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Dublin: 9°C Sunday 9 May 2021

Opinion: Goodbye Ray – we've been through a lot together (even though you don't know it)

As a new mum, he was my window into the outside world. My connection with civilisation. Often my only adult ‘mate’.

Claire Micks

WHAT CONSITUTES A rational reaction to a radio presenter resigning?

Me and Ray have been through a lot together. We have a special bond.

Of course, he would be completely unaware of this connection, but no matter. We’ve shared many’s a difficult morning together. Whether he knew it or not.

Come 9.01am of a midweek morning whilst on maternity leave, he was my ally. My partner in crime. My radio ‘buddy’, as everyone else headed off into paid, meaningful employment and I greeted the four walls again. Another day of endless feeds and over-analysed nappies.

He was my window into the outside world. My connection with civilisation. Often my only adult ‘mate’. I wouldn’t always even be listening to whatever it was that he was discussing, celebrating or lamenting, but there was always a level of comfort in the familiarity of his voice when exhaustion threatened to overwhelm and my new mum emotions were getting the better of me. Pathetic, but true.

It was somehow like having my ‘big bro’ there in the room with me. He was reliable, omni-present company – and in the life of a new mum, that is often the one thing that is sorely lacking. He often buoyed me up on lonely mornings when a simple ‘Hello! Good morning to you all!’ was all that was needed. Reconnected me with the outside world. And I’ll miss that.

A middle aged women’s equivalent of the Take That break up?

Then I returned to work and rejoined civilisation, but on my days off, I look forward (or should say look-ed forward, past-tense, sniff…) to catching up with him again. The radio jingle followed by his voice brings back nostalgic memories of times gone by of long nights followed by even longer mornings, when showers were an impossibility and PJs were the staple.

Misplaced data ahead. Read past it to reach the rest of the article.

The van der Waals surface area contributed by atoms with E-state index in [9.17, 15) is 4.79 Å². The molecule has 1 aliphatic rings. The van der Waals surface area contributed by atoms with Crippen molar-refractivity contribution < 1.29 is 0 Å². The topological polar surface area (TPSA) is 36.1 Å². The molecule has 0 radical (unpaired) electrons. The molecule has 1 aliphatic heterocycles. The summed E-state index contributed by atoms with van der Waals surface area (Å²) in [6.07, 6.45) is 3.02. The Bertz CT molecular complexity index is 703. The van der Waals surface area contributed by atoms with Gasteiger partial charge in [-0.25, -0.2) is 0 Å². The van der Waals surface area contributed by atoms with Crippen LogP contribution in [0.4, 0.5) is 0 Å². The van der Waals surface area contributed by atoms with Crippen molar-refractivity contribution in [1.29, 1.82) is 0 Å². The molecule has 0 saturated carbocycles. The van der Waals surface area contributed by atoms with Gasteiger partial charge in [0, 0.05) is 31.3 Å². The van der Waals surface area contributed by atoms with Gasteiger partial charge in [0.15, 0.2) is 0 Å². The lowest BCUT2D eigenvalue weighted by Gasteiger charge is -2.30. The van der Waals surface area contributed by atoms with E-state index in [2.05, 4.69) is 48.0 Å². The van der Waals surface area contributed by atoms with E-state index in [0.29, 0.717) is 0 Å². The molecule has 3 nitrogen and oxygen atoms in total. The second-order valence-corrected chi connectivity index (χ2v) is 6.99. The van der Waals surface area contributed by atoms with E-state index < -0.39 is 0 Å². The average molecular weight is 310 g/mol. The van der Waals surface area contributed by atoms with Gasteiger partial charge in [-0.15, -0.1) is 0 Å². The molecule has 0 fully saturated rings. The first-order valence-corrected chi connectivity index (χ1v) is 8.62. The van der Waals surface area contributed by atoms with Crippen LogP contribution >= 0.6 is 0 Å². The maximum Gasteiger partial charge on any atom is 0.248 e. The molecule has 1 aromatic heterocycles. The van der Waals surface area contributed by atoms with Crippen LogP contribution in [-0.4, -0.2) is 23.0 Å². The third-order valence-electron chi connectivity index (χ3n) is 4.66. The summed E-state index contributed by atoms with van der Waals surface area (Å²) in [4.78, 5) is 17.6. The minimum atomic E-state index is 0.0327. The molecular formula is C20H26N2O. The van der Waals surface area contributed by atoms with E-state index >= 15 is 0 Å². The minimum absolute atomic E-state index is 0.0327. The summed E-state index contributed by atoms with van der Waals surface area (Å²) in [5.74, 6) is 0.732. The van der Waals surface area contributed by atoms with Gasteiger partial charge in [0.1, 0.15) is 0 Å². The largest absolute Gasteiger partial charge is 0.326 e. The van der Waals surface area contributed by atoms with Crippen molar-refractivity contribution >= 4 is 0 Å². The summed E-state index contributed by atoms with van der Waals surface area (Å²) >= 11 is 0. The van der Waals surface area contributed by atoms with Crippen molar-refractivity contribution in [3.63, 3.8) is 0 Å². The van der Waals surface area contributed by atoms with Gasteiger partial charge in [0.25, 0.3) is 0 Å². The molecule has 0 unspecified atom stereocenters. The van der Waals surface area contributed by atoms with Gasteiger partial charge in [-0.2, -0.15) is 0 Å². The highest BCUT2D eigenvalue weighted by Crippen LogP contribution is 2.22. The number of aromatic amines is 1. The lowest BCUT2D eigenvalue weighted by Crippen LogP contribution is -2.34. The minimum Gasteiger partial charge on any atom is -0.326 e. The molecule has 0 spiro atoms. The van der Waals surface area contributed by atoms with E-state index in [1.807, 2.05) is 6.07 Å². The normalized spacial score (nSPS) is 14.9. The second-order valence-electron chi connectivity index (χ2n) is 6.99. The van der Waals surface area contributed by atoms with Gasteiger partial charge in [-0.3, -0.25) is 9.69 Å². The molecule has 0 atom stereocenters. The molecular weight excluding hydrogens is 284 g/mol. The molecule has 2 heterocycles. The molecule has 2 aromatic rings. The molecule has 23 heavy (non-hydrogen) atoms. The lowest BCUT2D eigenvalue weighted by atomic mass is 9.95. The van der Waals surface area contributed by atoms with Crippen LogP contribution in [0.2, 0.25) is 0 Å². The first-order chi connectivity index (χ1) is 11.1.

I will miss the ability to tune back into that time, into those memories. I will miss all the mental associations I have with that show, both happy and sad. And I wonder, does that make me a saddo or just very honest? Is the end of the Ray D’Arcy show the middle aged women’s equivalent of the Take That break up? Is that level of dependency on a radio presenter, where they become woven into the very fabric your morning routine, as palpably as your coffee and your teeth, usual? Are we all just looking for a bit of familiar, adult company of a morning?

My mother used to worship Gay Byrne. Of course she would never in a million years have admitted it. But, my God, the respect that used to cross her face when Gay made what she considered to be a valid point on air. Her brow would furrow and she’d nod sagely in the direction of the radio as if to say ‘Ah, yes. Gaybo’s nailed it again. Speaks the truth. As ever.’ Gay Byrne was as much a part of her summer mornings as I was. He was like a member of the family.

My father, by contrast, couldn’t stand him (probably in no small part due to the eternal jealousy he harboured around how much time my mother chose to spend in another man’s company). I hate to think how my mother would have reacted had Gay left his ‘Hour’. She would have felt abandoned. Dumped. Friday night’s would no longer have been kept sacrosanct, if he wasn’t willing to stick around for the laundry slot of a Monday morning.

It just won’t be the same

Ray’s apparently going to be on in the afternoons on RTE from now on. Which just isn’t the same. The morning slot is when I need the pick-me-up. The chat. The company. The afternoons are an unpredictable hotch potch of collections and tantrum management and half peeled spuds. During which there isn’t much time or need for radio. Certainly not in the madness that is my life. So I guess Ray and I will have to part ways.

To be fair, he did see me through two kids and all the ups and downs that entailed. His many interviews and crusades kept me awake and alert and somewhat alive through the many’s a tired morning and I’ll always be grateful to him for that.

But all good things have to come to an end, unfortunately. The plaster was ripped off this morning at 9.01am. A tad brutal, but probably necessary and the best way to go about it. No more Ray. Of a morning at least.

I guess we’ve had our time together and I need move on and make new ‘friends’ on the radio. But I do feel sad that they’ll be no more listening to him as I excavate the laundry basket or chisel dried Weetabix off the highchair. He was good company. He was a staple. He was a welcome addition to my midweek mornings.

For all those mornings you kept me afloat, thanks Ray. You’ll be missed.

Claire Micks is an occasional writer. Read her columns for TheJournal.ie here

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Claire Micks

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